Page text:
By Hilary White

September 17, 2009 ( – A new Canadian study has shown that abortion increases the risk of future premature pregnancies and low birth-weight babies; however, the author has refused to say that abortion should be avoided, instead calling for improved abortion techniques.

Published in BJOG: An International Journal of Obstetrics and Gynaecology, the Canadian researchers found that women who had undergone a first or second trimester of pregnancy, when most are conducted, increased the risk of low birth-weight babies and premature babies 35 and 36 per cent respectively.

Those women who had undergone more than one abortion had a 72 per cent increased risk for low birth weight and 93 per cent risk of prematurity.

The figures come from an analysis of 37 studies around the world, carried out between 1965 and 2001, to discover reasons why babies are born underweight and premature.

Far from recommending that women not have abortions, the lead author of the study, Dr. Prakesh Shah of the department of paediatrics at Mount Sinai hospital in Toronto, said that the solution is to improve abortion techniques.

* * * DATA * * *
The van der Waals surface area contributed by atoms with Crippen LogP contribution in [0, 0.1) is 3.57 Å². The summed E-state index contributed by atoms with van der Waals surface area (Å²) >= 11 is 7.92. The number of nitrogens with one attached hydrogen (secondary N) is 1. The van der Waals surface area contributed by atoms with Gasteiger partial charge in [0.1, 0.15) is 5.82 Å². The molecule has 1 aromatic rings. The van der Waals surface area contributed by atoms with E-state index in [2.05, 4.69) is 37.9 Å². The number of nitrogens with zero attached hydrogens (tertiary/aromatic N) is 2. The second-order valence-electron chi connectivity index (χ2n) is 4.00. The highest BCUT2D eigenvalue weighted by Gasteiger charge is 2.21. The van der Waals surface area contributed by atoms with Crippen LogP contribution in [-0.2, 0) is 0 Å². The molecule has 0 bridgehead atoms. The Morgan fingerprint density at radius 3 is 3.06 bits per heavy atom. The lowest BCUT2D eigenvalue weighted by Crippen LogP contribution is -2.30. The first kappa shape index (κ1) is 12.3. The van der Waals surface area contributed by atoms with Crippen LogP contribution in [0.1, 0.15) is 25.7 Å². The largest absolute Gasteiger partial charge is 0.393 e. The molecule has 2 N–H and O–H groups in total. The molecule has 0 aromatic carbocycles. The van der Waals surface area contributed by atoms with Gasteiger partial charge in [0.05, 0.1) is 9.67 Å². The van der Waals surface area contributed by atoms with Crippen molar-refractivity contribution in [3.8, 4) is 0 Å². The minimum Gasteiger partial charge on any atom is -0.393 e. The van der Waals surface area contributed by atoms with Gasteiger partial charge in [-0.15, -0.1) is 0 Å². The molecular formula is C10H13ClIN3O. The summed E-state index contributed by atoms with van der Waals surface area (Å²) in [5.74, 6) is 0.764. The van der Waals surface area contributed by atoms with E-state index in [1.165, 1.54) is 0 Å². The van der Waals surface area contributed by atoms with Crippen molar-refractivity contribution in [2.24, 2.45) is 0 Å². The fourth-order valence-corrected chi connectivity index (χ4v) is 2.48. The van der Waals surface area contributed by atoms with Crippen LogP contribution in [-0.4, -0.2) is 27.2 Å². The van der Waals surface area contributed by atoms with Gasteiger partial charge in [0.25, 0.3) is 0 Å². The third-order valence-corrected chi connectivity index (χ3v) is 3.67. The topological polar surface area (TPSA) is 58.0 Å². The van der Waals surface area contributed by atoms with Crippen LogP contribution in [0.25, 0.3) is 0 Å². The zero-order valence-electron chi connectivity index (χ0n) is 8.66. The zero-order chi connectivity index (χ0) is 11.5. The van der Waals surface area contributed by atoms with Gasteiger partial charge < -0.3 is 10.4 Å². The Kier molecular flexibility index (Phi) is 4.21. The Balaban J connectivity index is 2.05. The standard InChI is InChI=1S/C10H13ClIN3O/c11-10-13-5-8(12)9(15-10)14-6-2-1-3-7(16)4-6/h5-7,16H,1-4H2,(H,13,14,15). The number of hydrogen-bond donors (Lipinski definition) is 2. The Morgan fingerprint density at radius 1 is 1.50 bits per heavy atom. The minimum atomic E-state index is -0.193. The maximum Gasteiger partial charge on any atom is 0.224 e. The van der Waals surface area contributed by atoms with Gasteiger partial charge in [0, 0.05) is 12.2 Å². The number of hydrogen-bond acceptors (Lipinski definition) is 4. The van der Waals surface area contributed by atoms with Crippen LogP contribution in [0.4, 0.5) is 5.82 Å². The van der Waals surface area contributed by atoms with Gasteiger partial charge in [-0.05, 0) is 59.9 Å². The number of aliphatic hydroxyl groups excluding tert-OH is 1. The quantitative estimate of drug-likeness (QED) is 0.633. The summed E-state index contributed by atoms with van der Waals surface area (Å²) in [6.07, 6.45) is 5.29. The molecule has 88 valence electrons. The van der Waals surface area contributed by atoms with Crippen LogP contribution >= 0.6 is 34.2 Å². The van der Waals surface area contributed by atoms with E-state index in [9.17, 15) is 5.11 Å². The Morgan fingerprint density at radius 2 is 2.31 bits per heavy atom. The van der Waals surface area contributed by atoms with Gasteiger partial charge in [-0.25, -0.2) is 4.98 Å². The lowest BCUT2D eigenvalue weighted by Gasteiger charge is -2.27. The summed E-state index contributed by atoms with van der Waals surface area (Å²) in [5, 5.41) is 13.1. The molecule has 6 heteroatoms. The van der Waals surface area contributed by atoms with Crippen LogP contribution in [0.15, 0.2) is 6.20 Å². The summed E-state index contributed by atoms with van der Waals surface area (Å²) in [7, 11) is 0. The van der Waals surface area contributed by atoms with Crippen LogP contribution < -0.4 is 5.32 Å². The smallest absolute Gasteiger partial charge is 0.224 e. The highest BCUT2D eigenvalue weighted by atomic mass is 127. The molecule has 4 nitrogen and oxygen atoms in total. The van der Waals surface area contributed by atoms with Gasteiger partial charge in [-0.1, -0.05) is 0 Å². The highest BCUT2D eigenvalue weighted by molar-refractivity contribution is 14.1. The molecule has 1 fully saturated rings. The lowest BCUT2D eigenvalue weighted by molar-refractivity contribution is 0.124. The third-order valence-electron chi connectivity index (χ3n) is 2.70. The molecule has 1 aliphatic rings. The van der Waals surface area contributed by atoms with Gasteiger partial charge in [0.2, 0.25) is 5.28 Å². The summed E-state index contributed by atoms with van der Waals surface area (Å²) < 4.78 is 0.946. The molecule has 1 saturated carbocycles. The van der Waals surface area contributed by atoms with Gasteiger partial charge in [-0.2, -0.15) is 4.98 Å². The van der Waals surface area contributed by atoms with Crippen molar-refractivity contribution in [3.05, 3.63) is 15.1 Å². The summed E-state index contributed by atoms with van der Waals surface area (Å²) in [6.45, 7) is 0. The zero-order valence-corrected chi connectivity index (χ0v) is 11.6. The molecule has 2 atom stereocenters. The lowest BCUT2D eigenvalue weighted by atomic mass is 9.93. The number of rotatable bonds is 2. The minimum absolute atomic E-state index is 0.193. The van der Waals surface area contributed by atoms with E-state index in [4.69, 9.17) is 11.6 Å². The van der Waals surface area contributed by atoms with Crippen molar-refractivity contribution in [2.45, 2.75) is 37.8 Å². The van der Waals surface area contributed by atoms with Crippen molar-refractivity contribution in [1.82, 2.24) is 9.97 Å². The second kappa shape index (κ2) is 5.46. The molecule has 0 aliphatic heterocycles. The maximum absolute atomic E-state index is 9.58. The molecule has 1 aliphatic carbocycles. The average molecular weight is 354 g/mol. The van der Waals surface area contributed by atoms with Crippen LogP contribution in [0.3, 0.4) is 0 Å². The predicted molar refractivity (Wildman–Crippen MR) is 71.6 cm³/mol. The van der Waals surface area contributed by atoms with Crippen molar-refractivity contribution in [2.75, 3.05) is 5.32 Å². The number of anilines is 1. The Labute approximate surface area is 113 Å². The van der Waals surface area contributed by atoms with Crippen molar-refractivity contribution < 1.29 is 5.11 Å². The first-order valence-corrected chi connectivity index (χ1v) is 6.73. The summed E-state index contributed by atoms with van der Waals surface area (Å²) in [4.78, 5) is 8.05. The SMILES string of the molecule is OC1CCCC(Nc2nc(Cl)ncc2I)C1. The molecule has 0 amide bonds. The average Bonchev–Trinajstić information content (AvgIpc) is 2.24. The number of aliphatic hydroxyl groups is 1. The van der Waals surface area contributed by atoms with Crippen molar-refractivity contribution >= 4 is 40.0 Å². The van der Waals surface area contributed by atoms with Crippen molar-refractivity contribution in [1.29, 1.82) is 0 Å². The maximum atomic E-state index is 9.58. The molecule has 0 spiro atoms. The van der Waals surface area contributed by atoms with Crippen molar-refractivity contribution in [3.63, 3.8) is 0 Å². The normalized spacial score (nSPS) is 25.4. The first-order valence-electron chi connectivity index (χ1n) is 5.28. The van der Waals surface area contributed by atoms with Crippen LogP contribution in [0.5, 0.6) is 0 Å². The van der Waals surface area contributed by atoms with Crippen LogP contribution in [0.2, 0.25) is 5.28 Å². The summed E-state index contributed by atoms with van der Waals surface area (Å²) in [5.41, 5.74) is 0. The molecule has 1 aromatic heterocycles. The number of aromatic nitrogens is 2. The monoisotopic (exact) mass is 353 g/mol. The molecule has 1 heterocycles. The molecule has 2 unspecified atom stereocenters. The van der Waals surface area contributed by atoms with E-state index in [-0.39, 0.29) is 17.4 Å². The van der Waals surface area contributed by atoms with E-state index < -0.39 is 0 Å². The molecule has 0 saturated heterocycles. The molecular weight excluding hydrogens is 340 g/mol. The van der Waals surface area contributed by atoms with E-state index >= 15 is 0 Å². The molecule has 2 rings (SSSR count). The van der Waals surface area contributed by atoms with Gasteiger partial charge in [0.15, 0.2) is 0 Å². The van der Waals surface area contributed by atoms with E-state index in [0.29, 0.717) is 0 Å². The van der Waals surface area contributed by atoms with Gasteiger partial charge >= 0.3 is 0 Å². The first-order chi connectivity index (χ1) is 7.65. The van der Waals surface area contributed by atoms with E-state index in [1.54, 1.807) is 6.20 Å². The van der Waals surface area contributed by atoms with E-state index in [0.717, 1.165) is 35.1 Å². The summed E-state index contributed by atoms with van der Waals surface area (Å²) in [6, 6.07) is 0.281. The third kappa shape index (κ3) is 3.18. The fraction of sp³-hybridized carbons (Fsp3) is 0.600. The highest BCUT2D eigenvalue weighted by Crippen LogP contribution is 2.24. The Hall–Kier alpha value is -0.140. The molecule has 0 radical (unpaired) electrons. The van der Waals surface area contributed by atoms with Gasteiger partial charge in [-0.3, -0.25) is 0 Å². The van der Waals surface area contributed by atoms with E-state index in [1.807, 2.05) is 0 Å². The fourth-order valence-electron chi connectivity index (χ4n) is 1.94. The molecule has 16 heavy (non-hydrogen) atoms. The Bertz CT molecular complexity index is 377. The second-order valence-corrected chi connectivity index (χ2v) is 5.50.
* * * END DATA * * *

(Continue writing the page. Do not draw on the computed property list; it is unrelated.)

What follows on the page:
However, “when a woman comes for induced termination of pregnancy, she should be counselled about that risk. At least she will be able to make an informed choice,” he said.

Shah told media that he was fearful that “anti-abortion groups” would seize upon the study as proof of the damage abortion does to women.

“I think it should not be used as a way of saying, this is bad and we should not be doing this kind of thing. There is an association which we should be aware of, and we should let mothers be aware. I don’t want unintended pregnancies to increase.”

The Guardian newspaper reports that the Royal College of Obstetricians and Gynaecologists concurs. The RCOG spoke of the “importance of support for women’s choices.” “Abortion remains an essential part of women’s healthcare services,” they said.

Professor Philip Steer, editor in chief of BJOG, was also anxious that the study not be used by the pro-life movement. “The most important message is not that this should be used in any way to prevent women having a termination of pregnancy.

“The effect has to be balanced against the serious effects of forcing women to continue with unwanted pregnancies,” he said. “Any medical procedure is likely to have side-effects.”

Anthony Ozimic of Society for the Protection of Unborn Children (SPUC) commented, however, that the evidence speaks for itself. “The more evidence which emerges about the harm abortion causes, the more the supporters of abortion insist that abortion not be restricted. We will be exposing the contradictions in their responses to the study’s findings.”